This is an interesting question and I honestly am not sure I'm qualified to give the best answer. I will say I believe the early results have been the worst offensive line Brady has played behind. But I'll also say I felt Brady handled the pressure much better earlier in his career than he has recently. Brady seems to be more impatient than he used to be, both in terms of his protection and with regard to his receivers. There's no question the lack of time to throw was the biggest problem with the offense over the first few weeks. Brady was not THE problem and even a younger, more mobile quarterback would have had trouble finding receivers. But I also feel Brady hasn't stood in the pocket to deliver the ball under pressure as often and effectively as he once did. One exception to this would be the blitz he read in Minnesota when he knew the linebacker was coming off the edge and knew he was going to get hit, but he stood in the pocket and delivered the pass to Julian Edelman for a touchdown before taking a big shot. This hasn't happened consistently, however. I know the other receivers haven't always been open but there have been times when they have and Brady has still opted to force the ball to Edelman or Rob Gronkowski. This also didn't used to be the case in the past. Like I said, Brady is not THE problem. But lately he hasn't been the solution, either, and in the past that's exactly what he was – even when the protection broke down.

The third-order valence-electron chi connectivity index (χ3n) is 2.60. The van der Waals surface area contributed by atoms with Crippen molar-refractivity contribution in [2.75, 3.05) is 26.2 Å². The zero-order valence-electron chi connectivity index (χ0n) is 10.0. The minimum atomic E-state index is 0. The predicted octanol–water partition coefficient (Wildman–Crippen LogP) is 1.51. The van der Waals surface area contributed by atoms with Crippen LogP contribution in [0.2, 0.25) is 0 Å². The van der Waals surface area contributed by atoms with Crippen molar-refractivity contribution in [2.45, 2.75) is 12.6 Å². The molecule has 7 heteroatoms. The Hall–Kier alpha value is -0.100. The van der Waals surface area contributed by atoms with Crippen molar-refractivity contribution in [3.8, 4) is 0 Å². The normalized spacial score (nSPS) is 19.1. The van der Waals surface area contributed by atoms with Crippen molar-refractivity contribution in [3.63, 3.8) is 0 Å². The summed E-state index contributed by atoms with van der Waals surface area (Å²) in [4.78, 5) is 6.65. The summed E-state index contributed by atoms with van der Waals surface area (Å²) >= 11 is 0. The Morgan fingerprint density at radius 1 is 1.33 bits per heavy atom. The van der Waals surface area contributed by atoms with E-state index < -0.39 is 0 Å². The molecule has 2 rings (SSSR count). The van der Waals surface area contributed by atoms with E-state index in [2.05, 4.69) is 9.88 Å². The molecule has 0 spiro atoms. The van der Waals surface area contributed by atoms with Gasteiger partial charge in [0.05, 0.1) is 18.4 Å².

I enjoy reading your column each week in the truly frozen tundra of Alaska. A lot has been made of the "lack of trust" Brady has with his receivers, however, why does it seem that all the other QBs in the league can find receivers they are comfortable with? Other than Gronkowski, the Patriots have not drafted a "usable" receiver in many years, although there have been numerous attempts. Edelman has taken years to develop a trust with Brady. Admittedly, it was preseason, but Jimmy Garoppolo seemed to be able to distribute the ball fairly well. Could it be that the problem is actually with Brady and not the receivers? (This may sound like heresy but it is just a question - I still have Brady on all my fantasy teams).